Alternate names: Kuczbork [Pol], Kodzborg [Yid], Kuchbork [Rus], Kuczbork-Osada, Russian: Кучборк. 53°05' N, 20°03' E, 70 miles NW of Warszawa, 21 miles NE of Sierpc, 14 miles W of Mława. 1860 Jewish population: 342. Słownik Geograficzny Królestwa Polskiego (1880-1902), IV, p. 841: "Kuczbork". Kuczbork-Osada is a village in Żuromin County, Masovian Voivodeship in east-central Poland and the seat of the administrative district called Gmina Kuczbork-Osada, 11 km (7 mi) E of Żuromin. The village has a population of 310. Gmina Kuczbork-Osada contains the villages and settlements of Bagienice Duże, Bagienice Małe, Bagienice Nowe, Chodubka, Chojnowo, Gościszka, Kozielsk, Krzywki-Bratki, Kuczbork-Osada, Kuczbork-Wieś, Łążek, Mianowo, Nidzgora, Niedziałki, Nowa Wieś, Olszewko, Osowa, Przyspa, Sarnowo, Szronka, Wygoda and Zielona. [May 2009]
The first known documentation of Jewish settlement is from 1775 when the Diocese of Płock inspector wrote that " forty four Jews living in the town of Kudżborku, old and young people. ... In the whole parish, people sixty-three Jewish. ... Kudzborku Jews are very poor, have a little cubby hole ..." In subsequent years, the number of Jews in Kuczborku began to increase: 1827-291 (64.7%); 1857-314 (55.6%). In the mid-19th, the Jewish community was subordinate to the Żuromin kahal. Subsequently, a drastic decline in Jewish population occurred due to migration to larger cities, immigration to America and Palestine, and WWI. In 1921, only 32 Jews remained. After the outbreak of WWII in the autumn of 1939, Jews were deported from Germany to Kuczbork Mlawa and eventually to death camps.
CEMETERY: Located approximately 250 m east of the road to Sarnow near the Catholic cemetery, Płock diocese records say that cemetery existed in 1775 as "cemetery over the pond." As a result of damage to the 0.3 ha cemetery, few gravestones remain. In the collections of Jan Jagielskiego of the Jewish Historical Institute is the last photograph of gravestones found in 1986. Still, relics designate the boundaries of the site. photos. translation of archival materials. Map [May 2009]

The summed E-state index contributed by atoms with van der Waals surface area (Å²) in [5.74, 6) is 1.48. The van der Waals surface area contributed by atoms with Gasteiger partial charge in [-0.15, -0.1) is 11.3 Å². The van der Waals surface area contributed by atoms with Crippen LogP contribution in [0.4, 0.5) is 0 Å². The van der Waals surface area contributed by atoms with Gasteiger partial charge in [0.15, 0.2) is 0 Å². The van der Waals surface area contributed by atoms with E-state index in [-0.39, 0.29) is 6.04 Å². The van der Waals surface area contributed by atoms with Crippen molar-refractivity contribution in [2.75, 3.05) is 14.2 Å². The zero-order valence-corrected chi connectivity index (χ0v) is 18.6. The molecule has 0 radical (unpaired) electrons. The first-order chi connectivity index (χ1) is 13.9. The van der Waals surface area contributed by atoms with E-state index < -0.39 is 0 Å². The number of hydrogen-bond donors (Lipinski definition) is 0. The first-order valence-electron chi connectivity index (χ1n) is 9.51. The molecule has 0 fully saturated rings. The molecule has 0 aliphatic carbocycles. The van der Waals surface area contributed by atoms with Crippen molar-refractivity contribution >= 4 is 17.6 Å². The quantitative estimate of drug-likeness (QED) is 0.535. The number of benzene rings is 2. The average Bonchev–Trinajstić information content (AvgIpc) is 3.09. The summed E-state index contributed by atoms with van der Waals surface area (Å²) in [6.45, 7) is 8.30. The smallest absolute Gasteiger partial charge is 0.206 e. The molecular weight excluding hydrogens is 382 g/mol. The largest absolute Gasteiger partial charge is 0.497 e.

US Commission No. POCE000366
Kuczbork-Osada is located in Ciechanow region at 53°05' 20°03', 11km from Zuromin. Cemetery: about 300m outside of town in the direction of Dzialdowo, around 100m past the Catholic cemetery. Present population is 1,000 with no Jews.
Earliest known Jewish community was 1775. 1921 Jewish population was 32. The unlandmarked cemetery was established in the 18th century with last known Jewish burial 1940. Orthodox, Sephardic Orthodox, Conservative, and Progressive/Reform Jews used the cemetery. The rural (agricultural) flat land by water and separate but near other cemeteries has no sign. Reached by crossing public property, access is open to all with no wall, gate or fence. The size of cemetery before WWII and now is 0.49 hectares. Fewer than 20 visible gravestones with less than 25% broken or toppled, date from the 19th century. Vegetation overgrowth and water drainage are seasonal problems that prevents access. The granite rough stones or boulders, flat shaped stones, or finely smoothed and inscribed stones have Hebrew and Yiddish inscriptions. There are no known mass graves or structures. A regional or national governmental agency owns site used for Jewish cemetery only. Properties adjacent are agricultural. Rarely, private visitors and local residents visit. The cemetery was vandalized during World War II, but not in the last ten years. A regular caretaker cleared vegetation in the cemetery.
Wojcieck Henrykowski, ul. Spoldzielcza 20, 06-200 Makow Mazowiecki completed survey on 03/10/1991. Documentation: in collection of Panstwowa Sluzba Ochrony Zabytkow w Ciechanowie nr 18/85; Ziemia Olziejow Ziemi Plockiej, Plock 1984. He visited the site in September 1991 and interviewed the employees of the communal office in Kuczbork on the same date.
|Last Updated on Thursday, 11 June 2009 16:17|